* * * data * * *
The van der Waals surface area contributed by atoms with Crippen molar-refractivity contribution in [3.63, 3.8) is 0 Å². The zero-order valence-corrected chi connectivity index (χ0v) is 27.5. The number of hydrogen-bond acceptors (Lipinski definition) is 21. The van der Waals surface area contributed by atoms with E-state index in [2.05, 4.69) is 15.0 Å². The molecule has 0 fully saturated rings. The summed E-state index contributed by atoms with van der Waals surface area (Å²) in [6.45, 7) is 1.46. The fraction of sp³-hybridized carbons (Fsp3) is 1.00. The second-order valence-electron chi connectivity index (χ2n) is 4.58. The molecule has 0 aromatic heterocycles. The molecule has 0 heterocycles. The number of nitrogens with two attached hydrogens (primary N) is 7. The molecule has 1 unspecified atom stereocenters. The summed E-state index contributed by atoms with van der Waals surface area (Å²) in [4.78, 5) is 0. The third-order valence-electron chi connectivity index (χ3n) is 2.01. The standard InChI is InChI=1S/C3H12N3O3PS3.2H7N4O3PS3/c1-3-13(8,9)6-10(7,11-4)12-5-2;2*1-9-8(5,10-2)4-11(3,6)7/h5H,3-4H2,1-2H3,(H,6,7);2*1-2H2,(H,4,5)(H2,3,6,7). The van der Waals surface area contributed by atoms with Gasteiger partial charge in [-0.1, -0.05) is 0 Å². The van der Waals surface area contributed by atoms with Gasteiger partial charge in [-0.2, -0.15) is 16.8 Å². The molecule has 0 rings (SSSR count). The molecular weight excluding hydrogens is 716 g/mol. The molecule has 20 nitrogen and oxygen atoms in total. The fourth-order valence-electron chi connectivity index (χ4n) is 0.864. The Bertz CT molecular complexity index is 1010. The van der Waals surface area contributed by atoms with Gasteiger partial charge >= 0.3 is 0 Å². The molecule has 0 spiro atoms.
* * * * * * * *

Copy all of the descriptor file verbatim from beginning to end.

The van der Waals surface area contributed by atoms with Crippen molar-refractivity contribution in [3.63, 3.8) is 0 Å². The zero-order valence-corrected chi connectivity index (χ0v) is 27.5. The number of hydrogen-bond acceptors (Lipinski definition) is 21. The van der Waals surface area contributed by atoms with E-state index in [2.05, 4.69) is 15.0 Å². The molecule has 0 fully saturated rings. The summed E-state index contributed by atoms with van der Waals surface area (Å²) in [6.45, 7) is 1.46. The fraction of sp³-hybridized carbons (Fsp3) is 1.00. The second-order valence-electron chi connectivity index (χ2n) is 4.58. The molecule has 0 aromatic heterocycles. The molecule has 0 heterocycles. The number of nitrogens with two attached hydrogens (primary N) is 7. The molecule has 1 unspecified atom stereocenters. The summed E-state index contributed by atoms with van der Waals surface area (Å²) in [4.78, 5) is 0. The third-order valence-electron chi connectivity index (χ3n) is 2.01. The standard InChI is InChI=1S/C3H12N3O3PS3.2H7N4O3PS3/c1-3-13(8,9)6-10(7,11-4)12-5-2;2*1-9-8(5,10-2)4-11(3,6)7/h5H,3-4H2,1-2H3,(H,6,7);2*1-2H2,(H,4,5)(H2,3,6,7). The van der Waals surface area contributed by atoms with Gasteiger partial charge in [-0.1, -0.05) is 0 Å². The van der Waals surface area contributed by atoms with Gasteiger partial charge in [-0.2, -0.15) is 16.8 Å². The molecule has 0 rings (SSSR count). The molecular weight excluding hydrogens is 716 g/mol. The molecule has 20 nitrogen and oxygen atoms in total. The fourth-order valence-electron chi connectivity index (χ4n) is 0.864. The Bertz CT molecular complexity index is 1010. The van der Waals surface area contributed by atoms with Gasteiger partial charge >= 0.3 is 0 Å². The molecule has 0 spiro atoms.